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Views within Memories >>
Atsushi Sugita, Art Critic

It is wrapped within something resembling a white haze. This wrapped "something" is visible only to the extent that it provokes a tantalizing feeling. Then, that something which obstructs one's sight stealthily enters the depth of one's eye, perhaps even going deeper into the brain via the optic nerve. For this opaque something seems to adhere to the consciousness. After some time, however, a thought comes into the mind that the vulnerable looking silhouette may be something familiar. This thought then grows into a positive feeling that "it must be something I see all the time."
The term "visual perception" would normally signify some kind of lucidity. It would signify something in a specific scene, or convey something about a specific person. However, the visual perceptions that dominate Ryo Hamada's works are not connected to this kind of lucidity. Rather, her works give the impression that they aim to be positioned as far away as possible from such lucidity. Even though her works take a visual art form, they diffuse the viewer's sight while removing the objects to a place beyond a vague haze, which is normally visualized. Though her works seem to resist becoming visible, they stealthily visualize specific things. Moreover, they are objects that are familiar to us all.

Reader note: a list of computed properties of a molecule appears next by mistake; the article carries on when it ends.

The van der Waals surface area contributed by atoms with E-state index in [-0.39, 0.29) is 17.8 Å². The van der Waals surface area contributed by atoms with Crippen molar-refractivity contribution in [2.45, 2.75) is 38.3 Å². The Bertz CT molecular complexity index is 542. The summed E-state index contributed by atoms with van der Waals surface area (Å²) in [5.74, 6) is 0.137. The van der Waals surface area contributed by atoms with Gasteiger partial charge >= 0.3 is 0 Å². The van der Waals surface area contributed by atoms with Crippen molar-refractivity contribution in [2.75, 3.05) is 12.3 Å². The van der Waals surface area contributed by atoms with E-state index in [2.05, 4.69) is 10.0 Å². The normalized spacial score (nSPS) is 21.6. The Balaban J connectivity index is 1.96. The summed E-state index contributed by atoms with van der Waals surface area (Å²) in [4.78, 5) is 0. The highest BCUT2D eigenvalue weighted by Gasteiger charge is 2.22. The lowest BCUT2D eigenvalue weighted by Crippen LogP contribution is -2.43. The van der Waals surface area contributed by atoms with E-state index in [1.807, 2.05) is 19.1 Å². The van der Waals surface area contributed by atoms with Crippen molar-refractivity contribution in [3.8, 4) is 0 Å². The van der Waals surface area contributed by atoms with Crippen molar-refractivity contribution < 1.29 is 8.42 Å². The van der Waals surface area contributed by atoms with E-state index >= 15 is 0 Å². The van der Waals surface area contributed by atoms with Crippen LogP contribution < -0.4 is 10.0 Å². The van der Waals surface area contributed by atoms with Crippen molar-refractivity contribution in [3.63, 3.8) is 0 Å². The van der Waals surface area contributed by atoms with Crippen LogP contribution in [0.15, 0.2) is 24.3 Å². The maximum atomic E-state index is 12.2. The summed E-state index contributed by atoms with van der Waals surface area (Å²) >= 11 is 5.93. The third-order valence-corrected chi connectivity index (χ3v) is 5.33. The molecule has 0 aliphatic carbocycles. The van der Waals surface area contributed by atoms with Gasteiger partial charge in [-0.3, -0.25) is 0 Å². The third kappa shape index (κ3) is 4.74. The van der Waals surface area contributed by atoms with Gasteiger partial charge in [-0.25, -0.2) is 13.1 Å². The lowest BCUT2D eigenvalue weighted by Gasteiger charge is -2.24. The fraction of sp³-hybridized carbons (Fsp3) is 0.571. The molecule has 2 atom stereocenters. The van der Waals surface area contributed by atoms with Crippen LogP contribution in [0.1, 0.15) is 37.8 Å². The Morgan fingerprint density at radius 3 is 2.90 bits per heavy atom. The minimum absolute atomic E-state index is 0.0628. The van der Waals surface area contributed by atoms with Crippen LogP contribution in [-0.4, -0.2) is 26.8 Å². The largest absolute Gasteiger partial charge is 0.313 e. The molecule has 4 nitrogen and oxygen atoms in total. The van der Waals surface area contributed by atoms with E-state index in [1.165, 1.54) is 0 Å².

Fragmental scenes and ambiguous expressions appear and disappear within our memories. The visual perceptions, as memories, accumulate high behind the visual perceptions we experience in real time. These visual perceptions have surprisingly low resolution, and lack details and focus. Hamada is aiming to manifest these types of scenes and portraits that exist in our distant memories. The scenes are further concealed beneath an ambiguous haze; the portraits are devoid of details in an almost irritable blur. The scenes and the expressions, which we are able to retrieve from our memories, can only lead to such views. The white haze in her works exposes the truth. The visual scenes are forgotten because of our strong adherence to real time visual perceptions; however, these scenes accumulate during every waking moment, are always referred to in our minds. It is undeniable that we do indeed live within these visual scenes.
(Translated by Taeko Nanpei)

Copyright (C) sice 2002 Ryo Uga Hamada, All rights reserved.